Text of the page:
Energy Analytics

The Week Ahead For Crude Oil, Gas and NGLs Markets – March 9, 2020




  • A spectacular collapse in oil prices followed last week’s disastrous OPEC+ meeting, with front-month WTI dropping $4.62/bbl Friday to settle at $41.28/bbl and subsequently opening Monday morning at $32.29/bbl. Russia refused to go along with OPEC’s plan to cut 1 MMbbl/d on the condition that non-OPEC participants to the OPEC+ deal also cut 0.5 MMbbl/d, which would have fallen mostly on Russia. In response, Saudi Aramco slashed official selling prices for its customers over the weekend.
  • In what can be viewed as the opening salvo in what is now an open price war between the world’s second-largest and third-largest oil producing countries, the Saudi OSP cuts were deliberately targeted at Russia’s key export markets in an effort to pressure them back to the negotiating table. The price collapse sent the Russian ruble to its lowest level against the dollar since 2016, leading the Russian finance ministry to commit to propping up the currency by selling foreign reserves.
  • Meanwhile, the International Energy Agency has made significant downward revisions to its outlook for global oil demand growth this year. Under its revised base case, the IEA now sees annual average demand growth grinding to a halt this year due to the spread of coronavirus beyond China. The IEA also sees the potential for demand growth to contract by as much as 0.73 MMbbl/d if conditions further deteriorate.
  • The US Energy Information Administration last week reported a 0.8 MMbbl increase in US commercial crude inventories for the week that ended Feb. 28. Although crude was up modestly, gasoline and distillate stocks were down by 4.3 MMbbl and 4.0 MMbbl, respectively. Total petroleum inventories drew 11.9 MMbbl.
  • The Commodity Futures Trading Commission reported an increase in managed-money short positions in light sweet crude futures, up 32,992 contracts on the week to stand at 114,473 contracts. Managed money long positions were also up, but by a fraction of that amount. Managed money longs in WTI futures increased by 9,049 contracts and were last reported at 224,961 contracts.


  • US Lower 48 dry natural gas production decreased 0.56 Bcf/d last week, based on modeled flow data analyzed by Enverus, largely due to production decreases of 0.40 Bcf/d in the South Central region and 0.21 Bcf/d in the Mountain region. Canadian imports decreased 0.60 Bcf/d due to fewer imports into the Northeast and Midwest. Res/Com accounted for most of the weekly demand drop week-over-week, falling 5.32 Bcf/d, while Power and Industrial demand decreased 1.68 Bcf/d and 1.00 Bcf/d, respectively. LNG export demand decreased 0.94 Bcf/d on the week largely due to fewer exports from Sabine Pass. Mexican exports gained 0.07 Bcf/d. Weekly average totals show the market dropping 1.16 Bcf/d in total supply while total demand fell by 9.14 Bcf/d.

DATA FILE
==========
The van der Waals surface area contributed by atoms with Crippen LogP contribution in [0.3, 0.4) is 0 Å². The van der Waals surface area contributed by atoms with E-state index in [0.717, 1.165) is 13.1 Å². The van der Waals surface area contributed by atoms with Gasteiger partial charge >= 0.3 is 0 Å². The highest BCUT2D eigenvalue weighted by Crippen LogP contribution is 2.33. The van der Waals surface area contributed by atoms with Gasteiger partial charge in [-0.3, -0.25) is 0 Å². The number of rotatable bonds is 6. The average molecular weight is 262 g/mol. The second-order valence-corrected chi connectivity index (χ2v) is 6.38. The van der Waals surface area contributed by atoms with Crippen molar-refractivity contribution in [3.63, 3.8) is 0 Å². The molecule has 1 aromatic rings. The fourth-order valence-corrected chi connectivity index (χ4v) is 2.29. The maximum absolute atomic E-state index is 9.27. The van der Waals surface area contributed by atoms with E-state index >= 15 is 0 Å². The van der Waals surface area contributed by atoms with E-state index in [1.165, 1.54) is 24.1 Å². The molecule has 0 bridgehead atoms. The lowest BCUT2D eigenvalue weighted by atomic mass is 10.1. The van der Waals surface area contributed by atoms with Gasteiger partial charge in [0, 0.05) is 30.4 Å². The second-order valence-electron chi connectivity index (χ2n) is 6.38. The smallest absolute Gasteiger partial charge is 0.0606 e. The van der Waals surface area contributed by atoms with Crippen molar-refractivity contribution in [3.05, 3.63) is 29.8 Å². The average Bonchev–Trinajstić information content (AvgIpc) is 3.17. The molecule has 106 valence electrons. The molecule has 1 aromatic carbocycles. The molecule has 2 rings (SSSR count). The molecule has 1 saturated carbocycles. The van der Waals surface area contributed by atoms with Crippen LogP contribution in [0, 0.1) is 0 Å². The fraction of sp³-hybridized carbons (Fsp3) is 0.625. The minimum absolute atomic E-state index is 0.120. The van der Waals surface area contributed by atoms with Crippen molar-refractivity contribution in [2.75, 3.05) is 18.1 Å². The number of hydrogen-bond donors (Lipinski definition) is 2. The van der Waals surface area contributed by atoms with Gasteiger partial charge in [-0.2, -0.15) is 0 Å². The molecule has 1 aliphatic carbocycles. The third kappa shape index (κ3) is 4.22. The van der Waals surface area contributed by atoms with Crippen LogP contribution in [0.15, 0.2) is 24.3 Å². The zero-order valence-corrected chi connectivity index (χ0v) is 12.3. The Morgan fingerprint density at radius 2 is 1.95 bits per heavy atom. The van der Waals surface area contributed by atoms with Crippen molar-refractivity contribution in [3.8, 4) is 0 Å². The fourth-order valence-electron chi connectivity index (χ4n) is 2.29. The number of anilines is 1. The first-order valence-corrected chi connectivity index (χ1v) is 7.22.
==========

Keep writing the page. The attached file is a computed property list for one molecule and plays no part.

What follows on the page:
• The storage report for the week that ended Feb. 28 showed a draw of 109 Bcf. Total inventories now sit at 2.091 Tcf, which is 680 Bcf higher than at this time last year and 176 Bcf above the five-year average for this time of year. With the decrease in demand outpacing the decrease in supply, expect the EIA to report a weaker draw next week. The ICE Financial Weekly Index report currently expects a draw of 56 Bcf for the week that ended March 6.
  • Current weather forecasts for the six- to 14-day period from the National Oceanic and Atmospheric Administration’s Climate Prediction Center show normal to above-average temperatures in the eastern half of the Lower 48, while the western half of the Lower 48 shows normal to below-average temperatures.
  • While the failure of OPEC+ to achieve further production cuts and the flooding of the market with Saudi crude severely impacted oil prices over the weekend, gas prices remained steady. At the time of writing, the April 2020 contract was trading at $1.705/MMbtu, in line with where prices closed on Friday. Oil prices are now hovering around $33/bbl, a price that would put most crude-focused areas in the Lower 48 out of the economic window for operators to drill, without hedges in place. Should the market see these prices for an extended period of time, it could ultimately prop up gas prices as associated gas production would likely decline.


  • Purity product prices were mostly down last week. Ethane was the only product that didn’t see declines and remained flat on the week. Propane saw a drop of $0.009/gallon to $0.396, normal butane fell $0.071/gallon to $0.516, isobutane was down $0.029/gallon to $0.586, and natural gasoline was down $0.071/gallon to $0.913. The losses in purity products are mostly associated with the declines in crude.
  • The EIA reported a 3.62 MMbbl draw of propane/propylene stocks for week that ended Feb. 28. Stocks now stand at 69.95 MMbbl, which is 18.58 MMbbl higher than the same week in 2019 and 18.79 MMbbl higher than the five-year average. The five-year average draw for next week’s report is 1.26 MMbbl, while last year saw a draw of 1.21 MMbbl.


  • US waterborne imports of crude oil rose last week, according to Enverus’ analysis of manifests from US Customs and Border Protection. As of this morning, aggregated data from customs manifests suggested that overall waterborne imports increased by 360,000 bbl/d on the week. PADD 5 imports rose by 613,000 bbl/d. PADD 1 fell by 53,000 bbl/d while PADD 3 fell by 200,000 bbl/d.

  • PADD 3 imports of Colombian crude rose to their highest levels since September with cargoes of Castilla Blend being received by Citgo Corpus Christi, Enterprise’s Houston Ship Channel terminal and Semgroup’s Houston Ship Channel terminal. Citgo Lake Charles received a cargo of Vasconia.



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